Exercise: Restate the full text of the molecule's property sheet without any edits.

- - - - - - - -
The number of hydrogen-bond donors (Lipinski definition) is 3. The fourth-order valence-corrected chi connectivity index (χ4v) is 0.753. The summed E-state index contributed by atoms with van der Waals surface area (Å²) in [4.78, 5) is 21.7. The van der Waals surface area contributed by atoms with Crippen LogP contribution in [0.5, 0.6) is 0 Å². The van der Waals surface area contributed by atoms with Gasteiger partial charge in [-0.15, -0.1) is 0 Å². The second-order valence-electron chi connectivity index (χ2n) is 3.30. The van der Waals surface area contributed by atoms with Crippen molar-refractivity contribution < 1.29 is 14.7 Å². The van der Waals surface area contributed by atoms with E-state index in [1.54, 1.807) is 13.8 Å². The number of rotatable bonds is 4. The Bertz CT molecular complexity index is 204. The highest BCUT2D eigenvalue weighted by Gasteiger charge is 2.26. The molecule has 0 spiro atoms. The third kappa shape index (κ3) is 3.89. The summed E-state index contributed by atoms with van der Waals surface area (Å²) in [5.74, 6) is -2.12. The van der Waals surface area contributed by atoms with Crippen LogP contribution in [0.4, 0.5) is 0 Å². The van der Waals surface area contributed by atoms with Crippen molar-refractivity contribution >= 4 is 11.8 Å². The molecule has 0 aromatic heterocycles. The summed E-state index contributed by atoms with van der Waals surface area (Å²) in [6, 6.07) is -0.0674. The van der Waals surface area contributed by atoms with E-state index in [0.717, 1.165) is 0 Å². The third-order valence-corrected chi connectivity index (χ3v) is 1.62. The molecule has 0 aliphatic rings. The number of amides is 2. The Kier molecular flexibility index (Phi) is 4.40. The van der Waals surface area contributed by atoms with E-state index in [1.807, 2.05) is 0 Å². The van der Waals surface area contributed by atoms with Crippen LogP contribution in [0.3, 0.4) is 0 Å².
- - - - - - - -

The number of hydrogen-bond donors (Lipinski definition) is 3. The fourth-order valence-corrected chi connectivity index (χ4v) is 0.753. The summed E-state index contributed by atoms with van der Waals surface area (Å²) in [4.78, 5) is 21.7. The van der Waals surface area contributed by atoms with Crippen LogP contribution in [0.5, 0.6) is 0 Å². The van der Waals surface area contributed by atoms with Gasteiger partial charge in [-0.15, -0.1) is 0 Å². The second-order valence-electron chi connectivity index (χ2n) is 3.30. The van der Waals surface area contributed by atoms with Crippen molar-refractivity contribution < 1.29 is 14.7 Å². The van der Waals surface area contributed by atoms with E-state index in [1.54, 1.807) is 13.8 Å². The number of rotatable bonds is 4. The Bertz CT molecular complexity index is 204. The highest BCUT2D eigenvalue weighted by Gasteiger charge is 2.26. The molecule has 0 spiro atoms. The third kappa shape index (κ3) is 3.89. The summed E-state index contributed by atoms with van der Waals surface area (Å²) in [5.74, 6) is -2.12. The van der Waals surface area contributed by atoms with Crippen LogP contribution in [0.4, 0.5) is 0 Å². The van der Waals surface area contributed by atoms with Crippen molar-refractivity contribution >= 4 is 11.8 Å². The molecule has 0 aromatic heterocycles. The summed E-state index contributed by atoms with van der Waals surface area (Å²) in [6, 6.07) is -0.0674. The van der Waals surface area contributed by atoms with E-state index in [0.717, 1.165) is 0 Å². The third-order valence-corrected chi connectivity index (χ3v) is 1.62. The molecule has 0 aliphatic rings. The number of amides is 2. The Kier molecular flexibility index (Phi) is 4.40. The van der Waals surface area contributed by atoms with E-state index in [1.807, 2.05) is 0 Å². The van der Waals surface area contributed by atoms with Crippen LogP contribution in [0.3, 0.4) is 0 Å².